At some point in just about every earnings call, company executives are asked about their visions for the future. Facebook Co-Founder and CEO Mark Zuckerberg’s vision for the next five years at the social network is based on “understanding the world,” and it includes advances in Graph Search, mobile applications such as Messenger, and artificial intelligence.
Understanding the world was one of the themes of Zuckerberg’s opening remarks during Facebook’s third-quarter earnings call Wednesday, as he said:
Next, let’s talk about understanding the world. What I mean by this is that everyday people post billions of pieces of content and connections into the graph. In doing this, they are helping to build the clearest models of everything there is to know in the world.
A big part of why this works is that people can share things with any audience they want. They don’t have to share publicly with everyone at the time. They can share with just their friends, so this means that the model of the world that people are building in our systems include things that people only want to share with just a few people. This has the potential to be really powerful, but right now, we have to do very little to utilize the knowledge that people have shared to benefit everyone in our community.
The service we invest in the most is News Feed, which gives you a great sense of what’s going on with your community today. The News Feed has proved itself incredibly useful for people and the most used app on people’s scoring by far, but this is just the start of what’s possible.
When we get to the point where everyone can easily ask any question to Facebook and get it answered by our community — that’s going to be very powerful.
Zuckerberg also discussed advances in Graph Search:
In the last quarter, there have been several important evolutions in our strategy of understanding the world. The first is around Graph Search. At the beginning of this year, we announced the first beta version of the service on desktop, and that indexed more than 1 trillion connections between people in this segment.
In the last quarter, we started testing what we call post search, which allows you to search all of the unstructured text and posts that people have ever made on Facebook — about 1.2 trillion more posts. The folks on the team who have worked on Web search engines in the past tell me that the Graph Search corpus is bigger than any other Web search index out there. It’s still early for Graph Search, because it’s still in beta, only in English, and we haven’t launched our mobile version yet, but it’s something I am really excited about.
On the topic of the new test version of Messenger for Android, announced earlier this week, and other mobile app plans, Zuckerberg said:
Messenger is part of how people send billions of private one-to-one and group messages every day and, with the latest release of the app yesterday, we are continuing to add features and make this a better experience. In the future, we expect to develop more services to help people share different content with different groups of people, and we will continue to build up Messenger as a better, distinct messaging experience.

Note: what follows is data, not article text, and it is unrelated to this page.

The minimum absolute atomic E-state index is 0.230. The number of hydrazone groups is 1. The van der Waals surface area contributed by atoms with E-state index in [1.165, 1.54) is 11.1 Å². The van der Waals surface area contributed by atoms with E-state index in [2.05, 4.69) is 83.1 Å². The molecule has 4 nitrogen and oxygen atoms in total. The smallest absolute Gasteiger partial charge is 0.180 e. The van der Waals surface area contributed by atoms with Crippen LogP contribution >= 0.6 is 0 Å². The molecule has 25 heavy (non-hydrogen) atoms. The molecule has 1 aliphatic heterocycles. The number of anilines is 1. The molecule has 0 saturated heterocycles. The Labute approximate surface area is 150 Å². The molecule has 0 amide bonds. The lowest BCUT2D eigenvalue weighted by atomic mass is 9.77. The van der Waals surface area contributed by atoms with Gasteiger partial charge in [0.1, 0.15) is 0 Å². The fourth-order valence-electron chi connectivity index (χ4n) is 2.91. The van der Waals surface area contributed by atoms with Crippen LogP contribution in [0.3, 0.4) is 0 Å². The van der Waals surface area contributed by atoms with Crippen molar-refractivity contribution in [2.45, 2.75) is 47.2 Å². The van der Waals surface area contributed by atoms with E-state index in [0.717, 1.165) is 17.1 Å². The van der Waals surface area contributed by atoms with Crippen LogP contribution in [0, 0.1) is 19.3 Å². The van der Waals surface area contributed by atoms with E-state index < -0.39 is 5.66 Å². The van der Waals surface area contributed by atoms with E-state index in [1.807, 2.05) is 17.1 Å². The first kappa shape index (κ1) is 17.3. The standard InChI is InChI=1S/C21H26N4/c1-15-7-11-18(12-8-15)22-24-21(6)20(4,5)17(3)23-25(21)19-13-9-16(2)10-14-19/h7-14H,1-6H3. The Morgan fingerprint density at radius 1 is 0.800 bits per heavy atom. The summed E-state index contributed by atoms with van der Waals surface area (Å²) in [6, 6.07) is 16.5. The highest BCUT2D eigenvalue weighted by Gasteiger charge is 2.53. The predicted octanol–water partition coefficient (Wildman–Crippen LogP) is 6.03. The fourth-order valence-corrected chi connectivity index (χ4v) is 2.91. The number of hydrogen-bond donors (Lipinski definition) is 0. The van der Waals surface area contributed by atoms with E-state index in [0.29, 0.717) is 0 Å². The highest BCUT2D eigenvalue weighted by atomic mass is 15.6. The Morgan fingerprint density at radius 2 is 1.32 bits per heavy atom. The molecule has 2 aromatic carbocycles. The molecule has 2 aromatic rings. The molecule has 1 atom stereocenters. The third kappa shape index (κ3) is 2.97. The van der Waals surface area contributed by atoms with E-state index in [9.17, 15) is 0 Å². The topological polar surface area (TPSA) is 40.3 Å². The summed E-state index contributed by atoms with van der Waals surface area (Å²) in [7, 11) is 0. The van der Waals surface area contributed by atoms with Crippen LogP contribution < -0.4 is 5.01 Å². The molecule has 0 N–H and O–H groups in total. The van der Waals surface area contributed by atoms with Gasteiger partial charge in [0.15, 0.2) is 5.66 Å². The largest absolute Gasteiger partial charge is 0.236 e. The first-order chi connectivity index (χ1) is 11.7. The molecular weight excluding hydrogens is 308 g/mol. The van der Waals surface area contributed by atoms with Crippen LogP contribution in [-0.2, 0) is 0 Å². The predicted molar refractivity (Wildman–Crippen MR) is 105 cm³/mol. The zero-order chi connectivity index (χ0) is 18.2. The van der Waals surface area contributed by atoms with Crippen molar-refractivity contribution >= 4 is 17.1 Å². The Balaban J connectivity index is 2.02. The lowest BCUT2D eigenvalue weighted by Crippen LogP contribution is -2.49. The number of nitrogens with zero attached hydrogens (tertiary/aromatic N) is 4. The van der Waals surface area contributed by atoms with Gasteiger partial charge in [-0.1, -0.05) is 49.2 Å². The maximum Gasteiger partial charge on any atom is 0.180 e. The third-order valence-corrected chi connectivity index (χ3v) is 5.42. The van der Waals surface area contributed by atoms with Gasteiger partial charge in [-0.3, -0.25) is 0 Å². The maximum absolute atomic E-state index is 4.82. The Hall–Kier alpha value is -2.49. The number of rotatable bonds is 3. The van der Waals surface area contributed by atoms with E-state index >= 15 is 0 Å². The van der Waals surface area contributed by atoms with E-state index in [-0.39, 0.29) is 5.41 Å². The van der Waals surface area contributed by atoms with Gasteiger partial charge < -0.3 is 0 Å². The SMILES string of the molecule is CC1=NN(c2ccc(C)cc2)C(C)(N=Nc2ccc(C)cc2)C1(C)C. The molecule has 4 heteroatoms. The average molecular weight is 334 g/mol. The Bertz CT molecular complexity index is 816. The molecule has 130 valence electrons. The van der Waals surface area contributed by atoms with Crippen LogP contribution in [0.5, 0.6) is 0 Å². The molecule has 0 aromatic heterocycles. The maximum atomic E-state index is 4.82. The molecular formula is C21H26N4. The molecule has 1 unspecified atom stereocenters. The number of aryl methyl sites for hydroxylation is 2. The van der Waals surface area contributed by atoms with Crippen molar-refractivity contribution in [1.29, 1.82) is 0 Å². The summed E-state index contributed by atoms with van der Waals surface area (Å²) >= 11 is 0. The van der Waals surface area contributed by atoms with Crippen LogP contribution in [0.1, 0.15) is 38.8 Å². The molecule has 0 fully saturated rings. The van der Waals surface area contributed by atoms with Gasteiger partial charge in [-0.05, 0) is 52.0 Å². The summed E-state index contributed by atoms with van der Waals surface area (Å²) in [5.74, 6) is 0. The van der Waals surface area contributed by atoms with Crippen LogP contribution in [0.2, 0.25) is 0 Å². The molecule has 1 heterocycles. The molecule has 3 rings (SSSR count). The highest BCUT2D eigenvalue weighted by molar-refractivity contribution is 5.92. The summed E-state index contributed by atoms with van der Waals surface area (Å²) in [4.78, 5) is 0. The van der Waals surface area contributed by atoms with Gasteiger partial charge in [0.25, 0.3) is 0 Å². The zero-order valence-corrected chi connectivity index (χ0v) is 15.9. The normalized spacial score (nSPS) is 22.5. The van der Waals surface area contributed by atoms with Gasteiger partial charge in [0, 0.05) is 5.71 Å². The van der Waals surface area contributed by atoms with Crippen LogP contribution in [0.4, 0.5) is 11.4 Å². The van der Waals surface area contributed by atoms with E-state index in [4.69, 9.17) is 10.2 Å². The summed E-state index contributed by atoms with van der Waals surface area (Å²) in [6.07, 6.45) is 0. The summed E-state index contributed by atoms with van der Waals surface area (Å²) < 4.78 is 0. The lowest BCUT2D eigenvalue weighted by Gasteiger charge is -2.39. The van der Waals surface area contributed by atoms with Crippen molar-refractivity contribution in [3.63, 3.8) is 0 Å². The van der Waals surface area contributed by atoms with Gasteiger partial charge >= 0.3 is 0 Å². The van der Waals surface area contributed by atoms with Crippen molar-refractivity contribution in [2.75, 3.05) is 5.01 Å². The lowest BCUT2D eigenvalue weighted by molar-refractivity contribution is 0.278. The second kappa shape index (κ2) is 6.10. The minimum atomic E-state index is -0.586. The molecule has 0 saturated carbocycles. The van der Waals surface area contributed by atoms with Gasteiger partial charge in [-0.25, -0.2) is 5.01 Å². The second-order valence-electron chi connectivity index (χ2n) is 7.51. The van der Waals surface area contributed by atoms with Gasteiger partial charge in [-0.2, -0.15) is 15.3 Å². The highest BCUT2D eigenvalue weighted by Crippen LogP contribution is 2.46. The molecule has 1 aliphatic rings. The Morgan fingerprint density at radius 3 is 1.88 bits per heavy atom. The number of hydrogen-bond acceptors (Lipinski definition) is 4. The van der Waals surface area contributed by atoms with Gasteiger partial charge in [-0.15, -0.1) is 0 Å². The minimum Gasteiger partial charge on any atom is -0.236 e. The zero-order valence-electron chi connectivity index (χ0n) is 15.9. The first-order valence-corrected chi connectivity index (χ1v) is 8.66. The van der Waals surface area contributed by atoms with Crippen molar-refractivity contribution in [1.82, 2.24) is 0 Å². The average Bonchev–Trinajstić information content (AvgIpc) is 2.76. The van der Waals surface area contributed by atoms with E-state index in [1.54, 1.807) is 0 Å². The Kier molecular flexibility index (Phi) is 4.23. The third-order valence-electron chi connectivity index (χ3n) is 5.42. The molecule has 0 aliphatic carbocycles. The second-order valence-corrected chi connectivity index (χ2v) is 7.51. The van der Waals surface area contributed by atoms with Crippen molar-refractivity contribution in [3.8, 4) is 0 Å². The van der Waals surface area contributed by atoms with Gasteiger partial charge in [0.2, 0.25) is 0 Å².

Zuckerberg also spoke about the social network’s artificial-intelligence initiatives:
There is one more evolution in our strategy to understand the world that I want to mention. In September, we formed the Facebook AI Group to do world-class artificial-intelligence research using all of the knowledge that people have shared on Facebook. The goal here is to use new approaches in AI to help make sense of all of the content that people share so we can generate new insights about the world to answer people’s questions.
We started assembling a team of some of the best people in the field to work on these problems. We also announced the acquisition of Mobile Technologies, a speech-recognition and machine-translation company that will help expand our work in the field beyond just photo recognition to voice. Over time, I think it is going to be possible to build services that are much more natural to interact with, and that can help solve many more problems than any existing technologies today. I am excited that we are working on this problem, and I am looking forward to doing a lot more here.
Finally, in response to a question from Morgan Stanley Analyst Scott Devitt on what consumers will be doing on Facebook five years from now, Zuckerberg replied:
I know there are two pieces of this that we are thinking about related to the knowledge economy. The first is just helping our customers use information better to grow their businesses and create jobs.
So we are thinking about small businesses and making it so they can have better insights into who their customers are and better ability to reach them. Now developers have been able to use better analytics for being able to find new customers, as well. And those are a lot of the inspirations and the strategy behind the ad products that we are delivering.
On the side of the product experiences that we are creating for people who use Facebook, right now, I do think that the Facebook experience is very push-based, in that you go to Facebook and we are suggesting content to you through something like News Feed. Over time, I think, if we do a good job, we should be able to create more value through all of the knowledge that has been shared over time that we are not really surfacing on a day-to-day basis right now in terms of helping people answer a lot of different questions that they have around the world.
Readers: How different do you expect Facebook to be in five years?
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